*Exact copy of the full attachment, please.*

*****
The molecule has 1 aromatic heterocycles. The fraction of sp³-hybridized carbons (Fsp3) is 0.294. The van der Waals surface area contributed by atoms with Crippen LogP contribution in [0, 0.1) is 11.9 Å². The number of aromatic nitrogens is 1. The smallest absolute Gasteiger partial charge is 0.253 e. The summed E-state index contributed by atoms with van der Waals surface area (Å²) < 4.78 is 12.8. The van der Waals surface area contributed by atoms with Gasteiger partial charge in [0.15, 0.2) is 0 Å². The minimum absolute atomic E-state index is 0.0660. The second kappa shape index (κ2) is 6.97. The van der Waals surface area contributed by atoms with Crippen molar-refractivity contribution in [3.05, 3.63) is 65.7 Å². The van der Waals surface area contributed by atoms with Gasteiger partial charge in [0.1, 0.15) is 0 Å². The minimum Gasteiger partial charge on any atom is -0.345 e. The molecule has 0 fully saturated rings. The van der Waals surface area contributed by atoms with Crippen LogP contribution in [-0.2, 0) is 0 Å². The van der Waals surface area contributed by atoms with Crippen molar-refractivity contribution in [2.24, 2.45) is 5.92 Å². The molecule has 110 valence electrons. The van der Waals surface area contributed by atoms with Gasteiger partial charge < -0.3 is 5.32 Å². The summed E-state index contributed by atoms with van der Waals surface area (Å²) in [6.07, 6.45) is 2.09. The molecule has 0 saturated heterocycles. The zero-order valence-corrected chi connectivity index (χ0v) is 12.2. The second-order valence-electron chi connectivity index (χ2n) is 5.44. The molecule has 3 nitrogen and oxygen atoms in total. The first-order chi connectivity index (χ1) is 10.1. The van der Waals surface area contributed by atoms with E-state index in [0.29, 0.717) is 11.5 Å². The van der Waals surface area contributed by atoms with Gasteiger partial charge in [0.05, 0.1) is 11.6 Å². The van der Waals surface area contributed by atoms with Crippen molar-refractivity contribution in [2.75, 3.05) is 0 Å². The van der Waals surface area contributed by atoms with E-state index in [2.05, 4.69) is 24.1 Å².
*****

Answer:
The molecule has 1 aromatic heterocycles. The fraction of sp³-hybridized carbons (Fsp3) is 0.294. The van der Waals surface area contributed by atoms with Crippen LogP contribution in [0, 0.1) is 11.9 Å². The number of aromatic nitrogens is 1. The smallest absolute Gasteiger partial charge is 0.253 e. The summed E-state index contributed by atoms with van der Waals surface area (Å²) < 4.78 is 12.8. The van der Waals surface area contributed by atoms with Gasteiger partial charge in [0.15, 0.2) is 0 Å². The minimum absolute atomic E-state index is 0.0660. The second kappa shape index (κ2) is 6.97. The van der Waals surface area contributed by atoms with Crippen molar-refractivity contribution in [3.05, 3.63) is 65.7 Å². The van der Waals surface area contributed by atoms with Gasteiger partial charge in [0.1, 0.15) is 0 Å². The minimum Gasteiger partial charge on any atom is -0.345 e. The molecule has 0 fully saturated rings. The van der Waals surface area contributed by atoms with Crippen LogP contribution in [-0.2, 0) is 0 Å². The van der Waals surface area contributed by atoms with Crippen molar-refractivity contribution in [2.24, 2.45) is 5.92 Å². The molecule has 110 valence electrons. The van der Waals surface area contributed by atoms with Gasteiger partial charge < -0.3 is 5.32 Å². The summed E-state index contributed by atoms with van der Waals surface area (Å²) in [6.07, 6.45) is 2.09. The molecule has 0 saturated heterocycles. The zero-order valence-corrected chi connectivity index (χ0v) is 12.2. The second-order valence-electron chi connectivity index (χ2n) is 5.44. The molecule has 3 nitrogen and oxygen atoms in total. The first-order chi connectivity index (χ1) is 10.1. The van der Waals surface area contributed by atoms with E-state index in [0.29, 0.717) is 11.5 Å². The van der Waals surface area contributed by atoms with Gasteiger partial charge in [0.05, 0.1) is 11.6 Å². The van der Waals surface area contributed by atoms with Crippen molar-refractivity contribution in [2.75, 3.05) is 0 Å². The van der Waals surface area contributed by atoms with E-state index in [2.05, 4.69) is 24.1 Å².